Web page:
6. Because we rely on our own strength, all the expense of our efforts must be borne ourselves with money from regular income. This is what we call ‘zelfbedruipingssysteem’ which is the instrument of all businesses that want to live in continued independence.

7. By not being bound in material or non-material things, with holiness of heart, we aim to get close to the child. We do not request certain rights, but surrender ourselves to serve the child.

*Source: Asas-asas dan dasar-dasar Taman Siswa (Ki Hadjar Dewantara) (Madjelis Luhur Taman Siswa, Yogyakarta, 1964); appendix pp. 26-8.

Sources of information on Ki Hajar Dewantara and the Taman Siswa

Last week I discussed some aspects of Ki Hadjar Dewantara’s life and works. This week I have collated some of the most important English language materials relating to him and the Taman Siswa movement.

The good news is that three of the most important articles can be accessed free from the Indonesia journal site:

Ruth T. McVey, Taman Siswa and the Indonesian National Awakening, Indonesia. Volume 4 (1967), 128-149. (Locates the Taman Siswa in the broader political and cultural dynamics of a developing Indonesian national consciousness.)

Ki Hadjar Dewantara, Some Aspects of National Education and the Taman Siswa Institute at Jogjakarta [a translation], Indonesia. Volume 4 (1967), 150-168. (Translation of a key work by Ki Hadjar Dewantara).

Lee Kam Hing, The Taman Siswa in Postwar Indonesia, Indonesia. Volume 25 (1978), 41-60. (Provides analysis of the Taman Siswa’s development after Independence, including the relationship between the Taman Siswa movement and the Indonesian Communist Party (PKI))

The next two articles above are not specifically about Ki Hadjar Dewantara and the Taman Siswa but give some important context, emphasising the plurality of political traditions in the archipelago and the reshaping of political traditions in different contexts.

One is available online at

Adrian Vickers “Asian Values in Indonesia? National and Regional Identities“. Sojourn: Journal of Social Issues in Southeast Asia. 26 Jan, 2012.

And an article covering some similar ground will be available through many libraries with extensive academic journal subscriptions

Anthony Reid, ‘Political “Tradition” in Indonesia: The one and the Many’, Asian Studies Review, Volume 22 (March 1998)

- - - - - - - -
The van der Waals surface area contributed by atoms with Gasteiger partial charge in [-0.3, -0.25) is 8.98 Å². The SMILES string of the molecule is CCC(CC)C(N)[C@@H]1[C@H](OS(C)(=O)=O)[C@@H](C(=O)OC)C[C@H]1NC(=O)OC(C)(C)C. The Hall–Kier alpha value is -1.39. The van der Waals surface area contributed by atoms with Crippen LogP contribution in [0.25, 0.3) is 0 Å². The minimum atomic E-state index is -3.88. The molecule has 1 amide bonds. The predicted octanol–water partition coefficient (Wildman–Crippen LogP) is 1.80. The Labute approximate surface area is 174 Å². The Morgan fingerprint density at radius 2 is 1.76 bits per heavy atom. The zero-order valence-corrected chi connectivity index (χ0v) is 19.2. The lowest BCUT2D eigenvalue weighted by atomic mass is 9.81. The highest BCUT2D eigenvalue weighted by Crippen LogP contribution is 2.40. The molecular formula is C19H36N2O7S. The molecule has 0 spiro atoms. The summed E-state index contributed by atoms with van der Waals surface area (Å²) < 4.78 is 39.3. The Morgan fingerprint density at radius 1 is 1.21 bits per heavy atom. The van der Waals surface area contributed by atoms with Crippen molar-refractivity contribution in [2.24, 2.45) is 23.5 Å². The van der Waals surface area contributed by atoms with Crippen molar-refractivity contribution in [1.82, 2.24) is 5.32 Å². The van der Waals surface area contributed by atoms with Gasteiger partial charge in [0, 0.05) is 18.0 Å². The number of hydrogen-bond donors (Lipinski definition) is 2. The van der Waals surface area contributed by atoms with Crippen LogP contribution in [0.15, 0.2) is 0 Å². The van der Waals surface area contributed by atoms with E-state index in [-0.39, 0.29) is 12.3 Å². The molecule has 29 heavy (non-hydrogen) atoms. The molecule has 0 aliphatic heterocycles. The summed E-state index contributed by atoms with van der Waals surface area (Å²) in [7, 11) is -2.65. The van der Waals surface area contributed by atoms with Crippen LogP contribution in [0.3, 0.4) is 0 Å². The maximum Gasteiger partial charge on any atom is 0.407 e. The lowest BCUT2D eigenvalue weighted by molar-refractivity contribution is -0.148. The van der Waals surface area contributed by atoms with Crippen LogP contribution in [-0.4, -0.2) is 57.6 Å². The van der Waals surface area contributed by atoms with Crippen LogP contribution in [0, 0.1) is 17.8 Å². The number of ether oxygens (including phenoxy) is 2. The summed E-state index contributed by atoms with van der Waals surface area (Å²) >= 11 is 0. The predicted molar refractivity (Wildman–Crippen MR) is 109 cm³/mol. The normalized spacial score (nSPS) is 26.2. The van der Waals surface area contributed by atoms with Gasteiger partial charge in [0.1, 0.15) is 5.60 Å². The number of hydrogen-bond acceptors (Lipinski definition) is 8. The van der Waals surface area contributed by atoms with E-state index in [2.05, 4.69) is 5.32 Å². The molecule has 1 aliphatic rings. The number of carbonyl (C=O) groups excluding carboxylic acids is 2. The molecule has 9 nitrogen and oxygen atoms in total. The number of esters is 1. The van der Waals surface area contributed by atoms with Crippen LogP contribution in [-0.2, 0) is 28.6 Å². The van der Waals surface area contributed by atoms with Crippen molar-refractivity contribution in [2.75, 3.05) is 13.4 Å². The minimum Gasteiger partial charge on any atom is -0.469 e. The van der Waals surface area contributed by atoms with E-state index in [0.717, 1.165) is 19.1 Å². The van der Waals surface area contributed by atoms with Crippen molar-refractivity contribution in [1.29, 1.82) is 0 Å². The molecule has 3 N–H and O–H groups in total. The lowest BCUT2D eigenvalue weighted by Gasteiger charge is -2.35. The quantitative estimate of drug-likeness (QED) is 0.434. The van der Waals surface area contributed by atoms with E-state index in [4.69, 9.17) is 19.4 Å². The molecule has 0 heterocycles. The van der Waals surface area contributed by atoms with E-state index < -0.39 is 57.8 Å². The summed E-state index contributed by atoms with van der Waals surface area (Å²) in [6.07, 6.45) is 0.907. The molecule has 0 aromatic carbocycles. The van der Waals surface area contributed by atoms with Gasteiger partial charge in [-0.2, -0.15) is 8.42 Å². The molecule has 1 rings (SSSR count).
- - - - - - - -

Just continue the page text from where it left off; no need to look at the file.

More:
For those wanting to go into more depth, the following specialist texts will probably only be found in academic libraries with large Asian collections

Kenji Tsuchiya (Trans. Peter Hawkes), Democracy and Leadership: The Rise of the Taman Siswa Movement in Indonesia (Honolulu, 1987). (In depth analysis of the cultural and political context for the development of the Taman Siswa movement up to the 1930s).

Savitri Prastiti Scherer, Harmony and Dissonance: Early Nationalist thought in Java (M.A. Thesis, Cornell University) (A comparative treatment of Ki Hadjar Dewantara, Cipto Mangunkusumo, and Sutomo).

Ki Hadjar Dewantara and the Taman Siswa: Introduction

Suwardi Suryaningrat (1889-1959) took the name Ki Hajar Dewantara in 1928. An aristocrat from the Yogyakarta royal house of Paku Alam, he studied at the STOVIA (medical school). He was involved in the early activities of Budi Utomo and the Indies Party, which were both important in the early development of the pergerakan, the ‘movement’ that grew up with a nascent Indonesian national political consciousness. He was exiled between 1913 and 1919 following the publication of two of his articles: Als ik eens Nederlander was (If I was a Dutchman) and Eén voor allen en allen voor één (One for all and all for one). Following his return to the Indies he focused more on cultural and educational efforts. He played a leading role in the founding of the Taman Siswa educational movement in 1922. In 1945 he served as the first minister of National Education.